Charles Woodson cut in Green Bay, which aging safety should Patriots sign?

Charles Woodson is 36 and while he's just been released by the Green Bay Packers, it doesn't sound like he plans on retiring.

The big name being made available on the market will obviously have a lot of Patriots' fans eyes lighting up. A veteran with a proven resume, it could the be the type of player the Patriots need in that porous secondary. However, let's not get too excited.

Woodson played in just seven games of the 2012 season, after suffering a broken collarbone which cost him the rest of the season. He was not playing very well before that either. Since the Packers Super Bowl run in 2010, Woodson's role has slowly been diminished in Green Bay while the pass defense struggled even more than the Patriots. In 2011, they were the only passing defense worse than the Patriots. This year, with Woodson missing significant time, they vaulted to 11th in the league.

Obviously, that's not all on Woodson but the point is the team that signs Woodson wouldn't be getting the hall of fame level player he's known for being. In theory anyway.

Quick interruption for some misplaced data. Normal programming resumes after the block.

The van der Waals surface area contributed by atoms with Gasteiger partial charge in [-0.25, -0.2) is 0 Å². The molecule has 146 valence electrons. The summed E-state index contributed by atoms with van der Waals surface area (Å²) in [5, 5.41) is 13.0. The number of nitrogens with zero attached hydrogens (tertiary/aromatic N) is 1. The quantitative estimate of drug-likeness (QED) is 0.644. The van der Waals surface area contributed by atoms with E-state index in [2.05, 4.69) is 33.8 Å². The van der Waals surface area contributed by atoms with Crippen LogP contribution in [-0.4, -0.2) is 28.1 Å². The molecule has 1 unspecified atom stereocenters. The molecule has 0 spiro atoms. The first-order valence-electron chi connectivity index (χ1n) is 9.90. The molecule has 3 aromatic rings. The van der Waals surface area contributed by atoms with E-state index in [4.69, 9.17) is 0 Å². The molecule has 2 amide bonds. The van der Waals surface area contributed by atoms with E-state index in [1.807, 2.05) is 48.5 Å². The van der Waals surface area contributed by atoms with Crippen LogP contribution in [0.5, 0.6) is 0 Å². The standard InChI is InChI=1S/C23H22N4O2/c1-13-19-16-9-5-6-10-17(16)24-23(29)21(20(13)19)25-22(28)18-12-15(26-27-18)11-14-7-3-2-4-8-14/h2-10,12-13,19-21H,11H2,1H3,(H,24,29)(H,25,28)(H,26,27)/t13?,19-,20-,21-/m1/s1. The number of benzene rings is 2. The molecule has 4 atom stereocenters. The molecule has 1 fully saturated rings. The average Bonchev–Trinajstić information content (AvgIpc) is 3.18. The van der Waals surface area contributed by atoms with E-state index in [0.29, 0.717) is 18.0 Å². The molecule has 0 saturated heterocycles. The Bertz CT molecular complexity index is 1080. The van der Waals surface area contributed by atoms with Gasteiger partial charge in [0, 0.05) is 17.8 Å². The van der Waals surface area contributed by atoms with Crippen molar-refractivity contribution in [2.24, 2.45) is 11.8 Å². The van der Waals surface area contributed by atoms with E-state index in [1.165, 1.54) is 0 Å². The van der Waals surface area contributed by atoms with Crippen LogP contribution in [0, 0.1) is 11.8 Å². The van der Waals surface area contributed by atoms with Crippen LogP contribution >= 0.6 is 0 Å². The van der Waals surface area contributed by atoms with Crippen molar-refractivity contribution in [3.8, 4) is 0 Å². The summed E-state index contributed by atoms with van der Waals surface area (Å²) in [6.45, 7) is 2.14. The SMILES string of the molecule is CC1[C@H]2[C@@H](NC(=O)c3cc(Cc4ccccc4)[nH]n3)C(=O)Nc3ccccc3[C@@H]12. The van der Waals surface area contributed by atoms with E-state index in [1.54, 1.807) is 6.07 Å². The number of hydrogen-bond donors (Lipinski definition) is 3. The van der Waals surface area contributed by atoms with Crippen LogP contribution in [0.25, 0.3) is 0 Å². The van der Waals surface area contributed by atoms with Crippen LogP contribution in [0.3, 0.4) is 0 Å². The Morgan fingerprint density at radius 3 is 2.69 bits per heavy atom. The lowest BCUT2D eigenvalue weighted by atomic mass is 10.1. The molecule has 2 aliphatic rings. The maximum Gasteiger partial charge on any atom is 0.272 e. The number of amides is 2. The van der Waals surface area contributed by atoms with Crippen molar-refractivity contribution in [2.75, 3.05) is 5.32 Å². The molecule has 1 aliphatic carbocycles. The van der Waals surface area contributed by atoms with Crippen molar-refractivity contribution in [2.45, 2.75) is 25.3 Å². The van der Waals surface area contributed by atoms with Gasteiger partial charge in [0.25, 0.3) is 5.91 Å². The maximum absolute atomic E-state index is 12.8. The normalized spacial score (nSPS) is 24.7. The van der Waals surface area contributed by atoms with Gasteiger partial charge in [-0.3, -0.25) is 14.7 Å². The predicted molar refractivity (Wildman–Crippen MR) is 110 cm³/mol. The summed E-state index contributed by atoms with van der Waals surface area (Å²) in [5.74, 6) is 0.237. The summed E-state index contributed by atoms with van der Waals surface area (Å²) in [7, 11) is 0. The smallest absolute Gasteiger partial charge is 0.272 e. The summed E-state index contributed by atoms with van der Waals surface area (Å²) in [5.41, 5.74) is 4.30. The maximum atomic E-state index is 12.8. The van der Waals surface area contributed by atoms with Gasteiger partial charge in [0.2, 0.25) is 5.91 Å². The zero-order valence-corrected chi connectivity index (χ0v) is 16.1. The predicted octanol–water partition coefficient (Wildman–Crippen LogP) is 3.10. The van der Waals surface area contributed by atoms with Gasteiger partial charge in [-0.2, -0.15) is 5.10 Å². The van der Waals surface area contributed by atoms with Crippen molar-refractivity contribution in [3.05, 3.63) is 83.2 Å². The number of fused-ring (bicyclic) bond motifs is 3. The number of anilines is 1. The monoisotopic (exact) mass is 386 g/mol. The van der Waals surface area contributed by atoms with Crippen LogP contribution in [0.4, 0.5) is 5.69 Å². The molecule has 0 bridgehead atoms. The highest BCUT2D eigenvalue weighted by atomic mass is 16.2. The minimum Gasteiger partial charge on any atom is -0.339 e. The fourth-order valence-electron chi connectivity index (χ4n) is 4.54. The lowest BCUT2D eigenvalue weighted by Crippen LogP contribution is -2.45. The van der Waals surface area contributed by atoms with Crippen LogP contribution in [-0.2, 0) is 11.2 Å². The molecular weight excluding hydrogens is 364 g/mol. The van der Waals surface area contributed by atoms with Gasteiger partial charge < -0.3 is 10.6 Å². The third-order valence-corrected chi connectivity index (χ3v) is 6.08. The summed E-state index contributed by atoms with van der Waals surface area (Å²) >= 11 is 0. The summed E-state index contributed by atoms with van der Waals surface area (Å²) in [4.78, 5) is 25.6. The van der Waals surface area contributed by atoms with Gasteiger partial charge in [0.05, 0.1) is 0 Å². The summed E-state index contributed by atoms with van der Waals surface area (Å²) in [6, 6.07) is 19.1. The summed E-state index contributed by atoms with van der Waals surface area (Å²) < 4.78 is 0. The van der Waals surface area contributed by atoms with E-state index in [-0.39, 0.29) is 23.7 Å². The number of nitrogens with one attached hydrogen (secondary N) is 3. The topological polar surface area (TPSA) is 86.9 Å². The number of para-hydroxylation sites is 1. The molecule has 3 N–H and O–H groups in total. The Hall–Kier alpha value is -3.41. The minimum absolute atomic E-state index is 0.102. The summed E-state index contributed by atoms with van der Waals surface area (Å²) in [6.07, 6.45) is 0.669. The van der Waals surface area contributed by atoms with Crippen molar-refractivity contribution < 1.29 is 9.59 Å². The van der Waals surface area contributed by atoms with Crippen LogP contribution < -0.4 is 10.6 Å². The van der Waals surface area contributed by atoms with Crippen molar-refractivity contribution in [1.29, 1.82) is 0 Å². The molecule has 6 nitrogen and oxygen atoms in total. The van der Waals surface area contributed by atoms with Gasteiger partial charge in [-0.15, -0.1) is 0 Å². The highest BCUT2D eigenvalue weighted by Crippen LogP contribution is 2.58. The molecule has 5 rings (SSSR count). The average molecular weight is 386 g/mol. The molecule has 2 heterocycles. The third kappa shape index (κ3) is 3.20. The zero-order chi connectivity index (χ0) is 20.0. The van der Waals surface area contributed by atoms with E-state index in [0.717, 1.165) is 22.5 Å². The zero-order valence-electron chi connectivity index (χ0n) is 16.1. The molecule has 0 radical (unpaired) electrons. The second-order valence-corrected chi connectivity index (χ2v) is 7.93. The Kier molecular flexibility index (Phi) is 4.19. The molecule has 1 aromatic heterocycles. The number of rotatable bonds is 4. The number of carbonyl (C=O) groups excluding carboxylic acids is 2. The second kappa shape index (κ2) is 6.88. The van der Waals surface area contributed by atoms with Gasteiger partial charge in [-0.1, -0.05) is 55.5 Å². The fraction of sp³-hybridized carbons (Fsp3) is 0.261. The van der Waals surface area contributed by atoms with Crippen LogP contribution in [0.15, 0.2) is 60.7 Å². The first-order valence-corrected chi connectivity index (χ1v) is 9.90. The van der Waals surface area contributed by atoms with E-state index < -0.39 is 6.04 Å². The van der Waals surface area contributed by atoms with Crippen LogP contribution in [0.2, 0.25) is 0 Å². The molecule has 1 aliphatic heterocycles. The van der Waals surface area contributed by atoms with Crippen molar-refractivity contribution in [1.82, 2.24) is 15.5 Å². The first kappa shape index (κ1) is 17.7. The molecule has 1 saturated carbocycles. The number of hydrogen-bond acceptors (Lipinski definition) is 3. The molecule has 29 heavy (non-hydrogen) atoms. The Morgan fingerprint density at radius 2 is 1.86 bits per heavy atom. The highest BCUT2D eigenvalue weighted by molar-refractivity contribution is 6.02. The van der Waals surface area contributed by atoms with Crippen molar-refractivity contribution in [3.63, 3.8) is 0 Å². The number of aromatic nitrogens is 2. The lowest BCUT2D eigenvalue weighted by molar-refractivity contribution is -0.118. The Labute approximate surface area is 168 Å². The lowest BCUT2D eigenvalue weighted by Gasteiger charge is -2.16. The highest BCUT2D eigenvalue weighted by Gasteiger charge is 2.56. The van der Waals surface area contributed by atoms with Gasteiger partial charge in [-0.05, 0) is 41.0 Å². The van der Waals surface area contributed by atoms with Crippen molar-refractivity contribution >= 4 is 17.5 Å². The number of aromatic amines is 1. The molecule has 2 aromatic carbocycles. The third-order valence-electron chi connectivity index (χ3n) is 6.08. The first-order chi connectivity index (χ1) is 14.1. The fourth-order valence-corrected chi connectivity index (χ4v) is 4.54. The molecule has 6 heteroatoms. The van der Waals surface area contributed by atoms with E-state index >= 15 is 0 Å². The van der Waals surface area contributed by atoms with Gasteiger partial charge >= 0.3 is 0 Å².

The other name of an aging safety that's been thrown around a lot as a potential target for the Patriots is Ed Reed. Something that makes a lot of sense except for the fact that Reed plays Free Saftey, which is also what McCourty plays.

The Patriots drafted one Tavon Wilson in the second round. While Wilson didn't exactly instill the most confidence in Patriots fans when he got his chance to start due to injury, there's still the potential he could make a big jump in year two. Really, a McCourty-Wilson pairing is the most realistic option you're looking at for the Patriots.

If Reed or Woodson could come over at a low cost, there's no doubt the Patriots would be interested. I'm not saying that these guys are washed up and not worth signing. However, I don't think they are going to vault to the top of the list of Bill Belichick's priorities as neither is the answer to completely fixing the Patriots defense some might be making them out to be.